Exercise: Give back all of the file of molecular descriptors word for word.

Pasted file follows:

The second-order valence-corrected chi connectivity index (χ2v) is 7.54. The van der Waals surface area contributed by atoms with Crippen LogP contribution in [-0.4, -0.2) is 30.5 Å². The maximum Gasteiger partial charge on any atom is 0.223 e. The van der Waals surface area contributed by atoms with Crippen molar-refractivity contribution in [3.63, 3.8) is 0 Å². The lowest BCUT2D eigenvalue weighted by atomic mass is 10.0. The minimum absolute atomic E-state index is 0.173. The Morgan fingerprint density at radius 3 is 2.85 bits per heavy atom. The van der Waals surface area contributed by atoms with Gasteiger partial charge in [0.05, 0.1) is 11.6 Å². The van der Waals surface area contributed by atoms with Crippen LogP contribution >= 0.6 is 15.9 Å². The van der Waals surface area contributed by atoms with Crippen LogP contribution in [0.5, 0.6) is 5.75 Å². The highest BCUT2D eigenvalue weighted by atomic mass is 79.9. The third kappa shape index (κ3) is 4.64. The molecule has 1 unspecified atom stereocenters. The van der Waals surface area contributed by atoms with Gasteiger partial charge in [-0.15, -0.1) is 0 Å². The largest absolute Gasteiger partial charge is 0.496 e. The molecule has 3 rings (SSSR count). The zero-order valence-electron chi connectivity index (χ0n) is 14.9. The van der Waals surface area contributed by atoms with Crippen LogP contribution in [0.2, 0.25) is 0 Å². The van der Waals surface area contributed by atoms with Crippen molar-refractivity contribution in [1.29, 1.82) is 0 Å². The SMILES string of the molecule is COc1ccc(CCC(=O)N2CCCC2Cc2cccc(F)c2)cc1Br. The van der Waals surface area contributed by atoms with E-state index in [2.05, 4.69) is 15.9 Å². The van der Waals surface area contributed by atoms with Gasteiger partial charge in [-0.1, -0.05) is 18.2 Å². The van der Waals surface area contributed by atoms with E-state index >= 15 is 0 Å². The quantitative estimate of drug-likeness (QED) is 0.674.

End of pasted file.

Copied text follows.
The second-order valence-corrected chi connectivity index (χ2v) is 7.54. The van der Waals surface area contributed by atoms with Crippen LogP contribution in [-0.4, -0.2) is 30.5 Å². The maximum Gasteiger partial charge on any atom is 0.223 e. The van der Waals surface area contributed by atoms with Crippen molar-refractivity contribution in [3.63, 3.8) is 0 Å². The lowest BCUT2D eigenvalue weighted by atomic mass is 10.0. The minimum absolute atomic E-state index is 0.173. The Morgan fingerprint density at radius 3 is 2.85 bits per heavy atom. The van der Waals surface area contributed by atoms with Gasteiger partial charge in [0.05, 0.1) is 11.6 Å². The van der Waals surface area contributed by atoms with Crippen LogP contribution >= 0.6 is 15.9 Å². The van der Waals surface area contributed by atoms with Crippen LogP contribution in [0.5, 0.6) is 5.75 Å². The highest BCUT2D eigenvalue weighted by atomic mass is 79.9. The third kappa shape index (κ3) is 4.64. The molecule has 1 unspecified atom stereocenters. The van der Waals surface area contributed by atoms with Gasteiger partial charge in [-0.15, -0.1) is 0 Å². The largest absolute Gasteiger partial charge is 0.496 e. The molecule has 3 rings (SSSR count). The zero-order valence-electron chi connectivity index (χ0n) is 14.9. The van der Waals surface area contributed by atoms with Crippen LogP contribution in [0.2, 0.25) is 0 Å². The van der Waals surface area contributed by atoms with Crippen molar-refractivity contribution in [1.29, 1.82) is 0 Å². The SMILES string of the molecule is COc1ccc(CCC(=O)N2CCCC2Cc2cccc(F)c2)cc1Br. The van der Waals surface area contributed by atoms with E-state index in [2.05, 4.69) is 15.9 Å². The van der Waals surface area contributed by atoms with Gasteiger partial charge in [-0.1, -0.05) is 18.2 Å². The van der Waals surface area contributed by atoms with E-state index >= 15 is 0 Å². The quantitative estimate of drug-likeness (QED) is 0.674.